Wednesday, March 22, 2006

A Regional DMU Network for Portland, OR & Vancouver, WA

OK, so I've got another proposal for the Columbia River Crossing:

A regional commuter rail network, based initially on DMU technology. The relevant two links would be Vancouver to Washington County, and Vancouver to Downtown Portland.

This would not replace light rail, but rather supplement it.

Gee, I must be a DMU fan, this is the second time in as many weeks that I've brought up the topic.

The Vancouver to Washington County connection would utilize abandoned rail ROW that runs from near the west end of the St. Johns Bridge to the Beaverton/Hillsboro area, and would require extension track, bed and trestle reconstruction. I bet that DMU passenger service between Washington County and Clark County could be initiated for a fraction of the cost of a new freeway, and if everybody is right about the volume of traffic between those two points, it would do quite well.

Of course, there is the matter of the spectacular railroad trestle that burned to the ground about a decade ago, which would need to be re-built along with much of the rest of this line (if, in fact, any of the rails/trestles/tunnels are still serviceable). However, the fact that the ROW exists already should still bring the cost of implementing a new service in this corridor way down.

Perhaps DMU service could be implemented before light rail service; in this scenario, the Portland to Vancouver run might ultimately be replaced by light rail into downtown Vancouver... or it might remain as a more expensive (fare-wise) express service.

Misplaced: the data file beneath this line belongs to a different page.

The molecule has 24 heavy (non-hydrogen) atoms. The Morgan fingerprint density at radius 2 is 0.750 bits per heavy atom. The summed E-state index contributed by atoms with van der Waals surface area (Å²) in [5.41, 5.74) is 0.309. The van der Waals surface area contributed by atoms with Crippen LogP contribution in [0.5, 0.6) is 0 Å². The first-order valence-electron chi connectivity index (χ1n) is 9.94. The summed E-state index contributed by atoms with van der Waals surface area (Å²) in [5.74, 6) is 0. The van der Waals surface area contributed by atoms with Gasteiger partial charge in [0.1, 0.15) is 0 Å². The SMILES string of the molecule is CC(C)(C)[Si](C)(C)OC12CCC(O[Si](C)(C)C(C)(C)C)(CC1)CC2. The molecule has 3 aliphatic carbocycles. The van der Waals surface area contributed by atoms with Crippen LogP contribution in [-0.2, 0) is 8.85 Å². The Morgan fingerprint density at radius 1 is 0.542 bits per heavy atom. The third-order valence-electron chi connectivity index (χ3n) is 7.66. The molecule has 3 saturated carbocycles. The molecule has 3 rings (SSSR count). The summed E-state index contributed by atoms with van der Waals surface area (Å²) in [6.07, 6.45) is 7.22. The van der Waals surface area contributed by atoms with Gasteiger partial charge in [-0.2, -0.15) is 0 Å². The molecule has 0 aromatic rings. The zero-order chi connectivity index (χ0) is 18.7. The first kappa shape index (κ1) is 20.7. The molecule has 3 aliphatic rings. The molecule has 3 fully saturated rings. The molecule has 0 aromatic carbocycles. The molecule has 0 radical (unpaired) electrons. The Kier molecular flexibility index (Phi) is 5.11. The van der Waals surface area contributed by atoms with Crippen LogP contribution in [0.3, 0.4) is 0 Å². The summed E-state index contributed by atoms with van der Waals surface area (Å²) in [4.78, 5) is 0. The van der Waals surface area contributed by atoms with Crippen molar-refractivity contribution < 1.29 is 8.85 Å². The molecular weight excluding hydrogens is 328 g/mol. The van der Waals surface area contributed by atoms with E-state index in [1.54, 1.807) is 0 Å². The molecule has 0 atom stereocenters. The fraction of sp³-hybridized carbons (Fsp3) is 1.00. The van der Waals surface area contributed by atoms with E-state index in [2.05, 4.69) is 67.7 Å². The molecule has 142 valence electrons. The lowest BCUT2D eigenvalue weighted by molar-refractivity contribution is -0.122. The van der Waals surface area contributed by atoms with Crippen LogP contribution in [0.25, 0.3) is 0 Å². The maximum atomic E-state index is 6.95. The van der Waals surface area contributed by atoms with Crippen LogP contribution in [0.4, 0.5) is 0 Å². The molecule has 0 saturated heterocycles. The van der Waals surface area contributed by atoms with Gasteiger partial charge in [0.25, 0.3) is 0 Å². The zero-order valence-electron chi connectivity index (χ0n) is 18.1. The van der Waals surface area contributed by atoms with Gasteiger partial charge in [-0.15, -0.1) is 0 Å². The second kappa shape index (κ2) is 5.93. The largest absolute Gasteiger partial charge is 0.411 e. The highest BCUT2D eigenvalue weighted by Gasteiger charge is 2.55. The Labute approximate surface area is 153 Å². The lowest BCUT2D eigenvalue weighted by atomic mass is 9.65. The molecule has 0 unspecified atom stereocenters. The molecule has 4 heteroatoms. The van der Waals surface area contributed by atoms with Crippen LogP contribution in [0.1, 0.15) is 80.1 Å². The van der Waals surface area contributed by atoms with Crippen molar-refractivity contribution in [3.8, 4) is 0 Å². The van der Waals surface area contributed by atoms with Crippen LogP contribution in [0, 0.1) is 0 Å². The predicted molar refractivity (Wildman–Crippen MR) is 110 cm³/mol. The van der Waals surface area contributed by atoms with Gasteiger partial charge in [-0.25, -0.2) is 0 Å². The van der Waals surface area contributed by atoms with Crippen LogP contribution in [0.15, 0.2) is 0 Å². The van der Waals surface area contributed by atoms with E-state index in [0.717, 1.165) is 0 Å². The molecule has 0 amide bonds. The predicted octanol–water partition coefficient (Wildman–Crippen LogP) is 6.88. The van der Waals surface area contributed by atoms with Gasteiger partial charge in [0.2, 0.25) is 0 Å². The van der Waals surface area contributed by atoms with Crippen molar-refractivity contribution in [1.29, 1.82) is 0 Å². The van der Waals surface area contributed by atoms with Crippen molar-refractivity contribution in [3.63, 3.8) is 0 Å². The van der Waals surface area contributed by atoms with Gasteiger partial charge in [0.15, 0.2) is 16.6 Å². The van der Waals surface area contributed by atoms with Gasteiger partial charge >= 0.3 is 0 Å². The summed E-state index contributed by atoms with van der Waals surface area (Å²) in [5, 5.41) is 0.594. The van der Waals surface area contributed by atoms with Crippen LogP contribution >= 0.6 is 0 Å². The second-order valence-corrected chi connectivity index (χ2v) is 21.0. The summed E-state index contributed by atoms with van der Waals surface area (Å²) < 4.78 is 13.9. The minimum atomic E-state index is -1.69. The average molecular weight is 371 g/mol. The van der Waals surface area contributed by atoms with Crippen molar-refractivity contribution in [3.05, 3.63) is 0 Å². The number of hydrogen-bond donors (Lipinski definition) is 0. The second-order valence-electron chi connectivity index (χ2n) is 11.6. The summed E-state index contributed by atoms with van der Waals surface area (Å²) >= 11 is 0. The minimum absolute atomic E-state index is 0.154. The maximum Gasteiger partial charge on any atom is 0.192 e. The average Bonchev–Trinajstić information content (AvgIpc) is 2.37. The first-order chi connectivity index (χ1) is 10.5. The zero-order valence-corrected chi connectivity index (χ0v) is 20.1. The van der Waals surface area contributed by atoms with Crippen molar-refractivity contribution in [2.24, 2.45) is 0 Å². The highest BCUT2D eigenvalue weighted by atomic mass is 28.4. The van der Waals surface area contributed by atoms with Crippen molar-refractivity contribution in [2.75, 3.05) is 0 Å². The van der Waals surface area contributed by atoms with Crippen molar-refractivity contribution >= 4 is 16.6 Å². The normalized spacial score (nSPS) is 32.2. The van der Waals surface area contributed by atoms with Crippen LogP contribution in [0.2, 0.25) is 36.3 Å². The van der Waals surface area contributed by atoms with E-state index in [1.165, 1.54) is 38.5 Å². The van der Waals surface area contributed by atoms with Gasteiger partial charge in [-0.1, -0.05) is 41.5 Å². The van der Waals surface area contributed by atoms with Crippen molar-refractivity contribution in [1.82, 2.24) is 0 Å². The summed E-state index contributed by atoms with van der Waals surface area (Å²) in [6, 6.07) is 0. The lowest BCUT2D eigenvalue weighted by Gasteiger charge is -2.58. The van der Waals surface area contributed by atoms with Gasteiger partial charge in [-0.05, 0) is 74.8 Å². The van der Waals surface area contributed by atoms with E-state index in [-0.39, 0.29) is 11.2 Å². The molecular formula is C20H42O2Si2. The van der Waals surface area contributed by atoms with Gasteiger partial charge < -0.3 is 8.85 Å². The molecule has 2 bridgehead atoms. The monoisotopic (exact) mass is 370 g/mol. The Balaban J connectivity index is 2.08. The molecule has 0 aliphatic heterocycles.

It would be interesting to determine if a stop near St. Johns might be possible for both of these services, as the only interim stop between Portland and Vancouver.

Longer-term, this basic network could add routes to Columbia County (St. Helens & Scapoose), to McMinnville, and out the Gorge to Hood River & The Dalles.

The era of building freeways in Oregon is over. We now need to think of better ways to get people around, for less money and less damage to the natural landscape. Putting old railways back to use to serve new markets is an example of the type of innovative thinking that will cause Oregon to emerge as a leader in the 21st century.

1 comment:

Anonymous said...

It seems like the problem with commuter rail between Washington and Clark county is that because jobs and housing are spread out a lot in both counties, people would have to spend a lot of time on buses or something to get to the train station from home or work.